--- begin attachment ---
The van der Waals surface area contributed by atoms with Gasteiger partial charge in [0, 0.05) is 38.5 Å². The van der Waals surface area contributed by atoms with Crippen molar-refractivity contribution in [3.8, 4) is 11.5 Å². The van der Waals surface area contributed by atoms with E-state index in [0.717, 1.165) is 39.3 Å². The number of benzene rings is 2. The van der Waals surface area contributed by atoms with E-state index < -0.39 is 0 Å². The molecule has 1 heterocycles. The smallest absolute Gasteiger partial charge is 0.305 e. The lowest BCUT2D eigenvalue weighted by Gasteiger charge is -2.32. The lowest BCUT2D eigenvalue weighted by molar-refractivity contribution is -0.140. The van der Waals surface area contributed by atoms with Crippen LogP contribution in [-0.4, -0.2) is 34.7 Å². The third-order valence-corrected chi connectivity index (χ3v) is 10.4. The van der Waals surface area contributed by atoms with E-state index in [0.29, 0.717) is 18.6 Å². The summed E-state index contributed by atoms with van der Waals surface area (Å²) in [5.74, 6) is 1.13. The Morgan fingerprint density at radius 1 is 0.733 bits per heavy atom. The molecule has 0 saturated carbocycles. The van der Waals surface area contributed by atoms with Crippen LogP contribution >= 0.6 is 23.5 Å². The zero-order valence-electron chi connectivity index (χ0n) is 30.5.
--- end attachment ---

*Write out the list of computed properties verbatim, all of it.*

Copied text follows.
The van der Waals surface area contributed by atoms with Gasteiger partial charge in [0, 0.05) is 38.5 Å². The van der Waals surface area contributed by atoms with Crippen molar-refractivity contribution in [3.8, 4) is 11.5 Å². The van der Waals surface area contributed by atoms with E-state index in [0.717, 1.165) is 39.3 Å². The number of benzene rings is 2. The van der Waals surface area contributed by atoms with E-state index < -0.39 is 0 Å². The molecule has 1 heterocycles. The smallest absolute Gasteiger partial charge is 0.305 e. The lowest BCUT2D eigenvalue weighted by Gasteiger charge is -2.32. The lowest BCUT2D eigenvalue weighted by molar-refractivity contribution is -0.140. The van der Waals surface area contributed by atoms with Crippen LogP contribution in [-0.4, -0.2) is 34.7 Å². The third-order valence-corrected chi connectivity index (χ3v) is 10.4. The van der Waals surface area contributed by atoms with E-state index in [0.29, 0.717) is 18.6 Å². The summed E-state index contributed by atoms with van der Waals surface area (Å²) in [5.74, 6) is 1.13. The Morgan fingerprint density at radius 1 is 0.733 bits per heavy atom. The molecule has 0 saturated carbocycles. The van der Waals surface area contributed by atoms with Crippen LogP contribution >= 0.6 is 23.5 Å². The zero-order valence-electron chi connectivity index (χ0n) is 30.5.